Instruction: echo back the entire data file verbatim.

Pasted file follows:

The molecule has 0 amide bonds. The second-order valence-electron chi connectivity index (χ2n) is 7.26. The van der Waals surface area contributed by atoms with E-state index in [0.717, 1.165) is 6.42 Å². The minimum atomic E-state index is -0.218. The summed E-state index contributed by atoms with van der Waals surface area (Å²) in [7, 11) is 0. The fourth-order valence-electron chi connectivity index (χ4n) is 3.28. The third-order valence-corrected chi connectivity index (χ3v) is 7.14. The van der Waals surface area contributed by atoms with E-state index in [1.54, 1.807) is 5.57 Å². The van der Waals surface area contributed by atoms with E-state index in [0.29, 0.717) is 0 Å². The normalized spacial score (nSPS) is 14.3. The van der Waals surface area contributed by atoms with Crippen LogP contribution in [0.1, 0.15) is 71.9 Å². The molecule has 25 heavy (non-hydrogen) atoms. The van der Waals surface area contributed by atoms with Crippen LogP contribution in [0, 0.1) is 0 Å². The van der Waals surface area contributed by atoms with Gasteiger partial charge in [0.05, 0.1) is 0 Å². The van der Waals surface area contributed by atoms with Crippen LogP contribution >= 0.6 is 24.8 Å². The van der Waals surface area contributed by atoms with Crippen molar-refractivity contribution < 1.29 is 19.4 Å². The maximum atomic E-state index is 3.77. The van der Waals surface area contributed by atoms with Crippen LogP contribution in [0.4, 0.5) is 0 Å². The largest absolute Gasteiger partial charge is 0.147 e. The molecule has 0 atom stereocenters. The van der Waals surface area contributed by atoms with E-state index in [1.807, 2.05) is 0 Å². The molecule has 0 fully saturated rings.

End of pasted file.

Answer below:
The molecule has 0 amide bonds. The second-order valence-electron chi connectivity index (χ2n) is 7.26. The van der Waals surface area contributed by atoms with E-state index in [0.717, 1.165) is 6.42 Å². The minimum atomic E-state index is -0.218. The summed E-state index contributed by atoms with van der Waals surface area (Å²) in [7, 11) is 0. The fourth-order valence-electron chi connectivity index (χ4n) is 3.28. The third-order valence-corrected chi connectivity index (χ3v) is 7.14. The van der Waals surface area contributed by atoms with E-state index in [1.54, 1.807) is 5.57 Å². The van der Waals surface area contributed by atoms with E-state index in [0.29, 0.717) is 0 Å². The normalized spacial score (nSPS) is 14.3. The van der Waals surface area contributed by atoms with Crippen LogP contribution in [0.1, 0.15) is 71.9 Å². The molecule has 25 heavy (non-hydrogen) atoms. The van der Waals surface area contributed by atoms with Crippen LogP contribution in [0, 0.1) is 0 Å². The van der Waals surface area contributed by atoms with Gasteiger partial charge in [0.05, 0.1) is 0 Å². The van der Waals surface area contributed by atoms with Crippen LogP contribution >= 0.6 is 24.8 Å². The van der Waals surface area contributed by atoms with Crippen molar-refractivity contribution < 1.29 is 19.4 Å². The maximum atomic E-state index is 3.77. The van der Waals surface area contributed by atoms with Crippen LogP contribution in [0.4, 0.5) is 0 Å². The largest absolute Gasteiger partial charge is 0.147 e. The molecule has 0 atom stereocenters. The van der Waals surface area contributed by atoms with E-state index in [1.807, 2.05) is 0 Å². The molecule has 0 fully saturated rings.